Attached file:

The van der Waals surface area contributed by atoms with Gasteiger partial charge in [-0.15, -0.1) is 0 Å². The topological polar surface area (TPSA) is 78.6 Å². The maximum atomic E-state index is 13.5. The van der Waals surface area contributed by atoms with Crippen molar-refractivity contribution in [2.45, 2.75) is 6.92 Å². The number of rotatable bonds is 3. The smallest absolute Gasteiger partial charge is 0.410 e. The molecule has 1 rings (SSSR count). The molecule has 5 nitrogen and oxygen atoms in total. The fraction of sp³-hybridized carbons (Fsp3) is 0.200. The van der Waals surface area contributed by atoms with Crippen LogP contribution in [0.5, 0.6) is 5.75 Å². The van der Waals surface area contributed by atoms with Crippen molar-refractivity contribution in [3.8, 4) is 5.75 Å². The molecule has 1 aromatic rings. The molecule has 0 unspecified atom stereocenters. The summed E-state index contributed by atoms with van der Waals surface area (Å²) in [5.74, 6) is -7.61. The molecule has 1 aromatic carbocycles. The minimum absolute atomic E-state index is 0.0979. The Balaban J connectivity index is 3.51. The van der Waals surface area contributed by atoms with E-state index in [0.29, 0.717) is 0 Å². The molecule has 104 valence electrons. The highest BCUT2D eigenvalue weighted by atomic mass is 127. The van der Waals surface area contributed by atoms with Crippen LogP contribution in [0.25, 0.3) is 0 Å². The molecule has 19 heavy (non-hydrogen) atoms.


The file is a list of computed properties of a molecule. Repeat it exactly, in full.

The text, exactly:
The van der Waals surface area contributed by atoms with Gasteiger partial charge in [-0.15, -0.1) is 0 Å². The topological polar surface area (TPSA) is 78.6 Å². The maximum atomic E-state index is 13.5. The van der Waals surface area contributed by atoms with Crippen molar-refractivity contribution in [2.45, 2.75) is 6.92 Å². The number of rotatable bonds is 3. The smallest absolute Gasteiger partial charge is 0.410 e. The molecule has 1 rings (SSSR count). The molecule has 5 nitrogen and oxygen atoms in total. The fraction of sp³-hybridized carbons (Fsp3) is 0.200. The van der Waals surface area contributed by atoms with Crippen LogP contribution in [0.5, 0.6) is 5.75 Å². The van der Waals surface area contributed by atoms with Crippen molar-refractivity contribution in [3.8, 4) is 5.75 Å². The molecule has 1 aromatic rings. The molecule has 0 unspecified atom stereocenters. The summed E-state index contributed by atoms with van der Waals surface area (Å²) in [5.74, 6) is -7.61. The molecule has 1 aromatic carbocycles. The minimum absolute atomic E-state index is 0.0979. The Balaban J connectivity index is 3.51. The van der Waals surface area contributed by atoms with E-state index in [0.29, 0.717) is 0 Å². The molecule has 104 valence electrons. The highest BCUT2D eigenvalue weighted by atomic mass is 127. The van der Waals surface area contributed by atoms with Crippen LogP contribution in [0.25, 0.3) is 0 Å². The molecule has 19 heavy (non-hydrogen) atoms.